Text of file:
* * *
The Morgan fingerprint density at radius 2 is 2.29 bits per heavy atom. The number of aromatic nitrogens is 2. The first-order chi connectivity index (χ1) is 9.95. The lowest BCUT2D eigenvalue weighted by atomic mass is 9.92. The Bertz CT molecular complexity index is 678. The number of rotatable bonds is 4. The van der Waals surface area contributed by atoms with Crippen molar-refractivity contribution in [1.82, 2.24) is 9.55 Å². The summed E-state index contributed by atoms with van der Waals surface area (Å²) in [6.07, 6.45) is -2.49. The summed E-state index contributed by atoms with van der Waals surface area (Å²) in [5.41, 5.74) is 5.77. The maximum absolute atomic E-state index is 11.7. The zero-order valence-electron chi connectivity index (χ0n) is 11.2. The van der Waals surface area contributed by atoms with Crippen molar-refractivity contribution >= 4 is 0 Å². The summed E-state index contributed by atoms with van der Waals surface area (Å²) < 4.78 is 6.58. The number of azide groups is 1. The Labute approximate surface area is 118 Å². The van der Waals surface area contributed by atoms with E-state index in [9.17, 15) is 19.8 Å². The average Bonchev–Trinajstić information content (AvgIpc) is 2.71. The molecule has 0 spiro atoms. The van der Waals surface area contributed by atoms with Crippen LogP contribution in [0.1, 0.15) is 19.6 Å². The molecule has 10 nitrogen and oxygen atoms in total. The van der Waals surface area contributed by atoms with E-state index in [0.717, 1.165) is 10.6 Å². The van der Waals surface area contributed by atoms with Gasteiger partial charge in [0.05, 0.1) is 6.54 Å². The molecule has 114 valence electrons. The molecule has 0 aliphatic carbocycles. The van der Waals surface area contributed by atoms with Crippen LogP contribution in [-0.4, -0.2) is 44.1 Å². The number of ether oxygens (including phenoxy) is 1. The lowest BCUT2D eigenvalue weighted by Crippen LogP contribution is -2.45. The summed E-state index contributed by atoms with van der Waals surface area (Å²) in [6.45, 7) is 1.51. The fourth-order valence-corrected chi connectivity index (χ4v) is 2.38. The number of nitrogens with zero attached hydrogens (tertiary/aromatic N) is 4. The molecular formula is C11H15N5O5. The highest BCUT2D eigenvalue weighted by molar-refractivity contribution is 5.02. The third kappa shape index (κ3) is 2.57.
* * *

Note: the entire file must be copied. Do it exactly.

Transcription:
The Morgan fingerprint density at radius 2 is 2.29 bits per heavy atom. The number of aromatic nitrogens is 2. The first-order chi connectivity index (χ1) is 9.95. The lowest BCUT2D eigenvalue weighted by atomic mass is 9.92. The Bertz CT molecular complexity index is 678. The number of rotatable bonds is 4. The van der Waals surface area contributed by atoms with Crippen molar-refractivity contribution in [1.82, 2.24) is 9.55 Å². The summed E-state index contributed by atoms with van der Waals surface area (Å²) in [6.07, 6.45) is -2.49. The summed E-state index contributed by atoms with van der Waals surface area (Å²) in [5.41, 5.74) is 5.77. The maximum absolute atomic E-state index is 11.7. The zero-order valence-electron chi connectivity index (χ0n) is 11.2. The van der Waals surface area contributed by atoms with Crippen molar-refractivity contribution >= 4 is 0 Å². The summed E-state index contributed by atoms with van der Waals surface area (Å²) < 4.78 is 6.58. The number of azide groups is 1. The Labute approximate surface area is 118 Å². The van der Waals surface area contributed by atoms with E-state index in [9.17, 15) is 19.8 Å². The average Bonchev–Trinajstić information content (AvgIpc) is 2.71. The molecule has 0 spiro atoms. The van der Waals surface area contributed by atoms with Crippen LogP contribution in [0.1, 0.15) is 19.6 Å². The molecule has 10 nitrogen and oxygen atoms in total. The van der Waals surface area contributed by atoms with E-state index in [0.717, 1.165) is 10.6 Å². The van der Waals surface area contributed by atoms with Gasteiger partial charge in [0.05, 0.1) is 6.54 Å². The molecule has 114 valence electrons. The molecule has 0 aliphatic carbocycles. The van der Waals surface area contributed by atoms with Crippen LogP contribution in [-0.4, -0.2) is 44.1 Å². The number of ether oxygens (including phenoxy) is 1. The lowest BCUT2D eigenvalue weighted by Crippen LogP contribution is -2.45. The summed E-state index contributed by atoms with van der Waals surface area (Å²) in [6.45, 7) is 1.51. The fourth-order valence-corrected chi connectivity index (χ4v) is 2.38. The number of nitrogens with zero attached hydrogens (tertiary/aromatic N) is 4. The molecular formula is C11H15N5O5. The highest BCUT2D eigenvalue weighted by molar-refractivity contribution is 5.02. The third kappa shape index (κ3) is 2.57.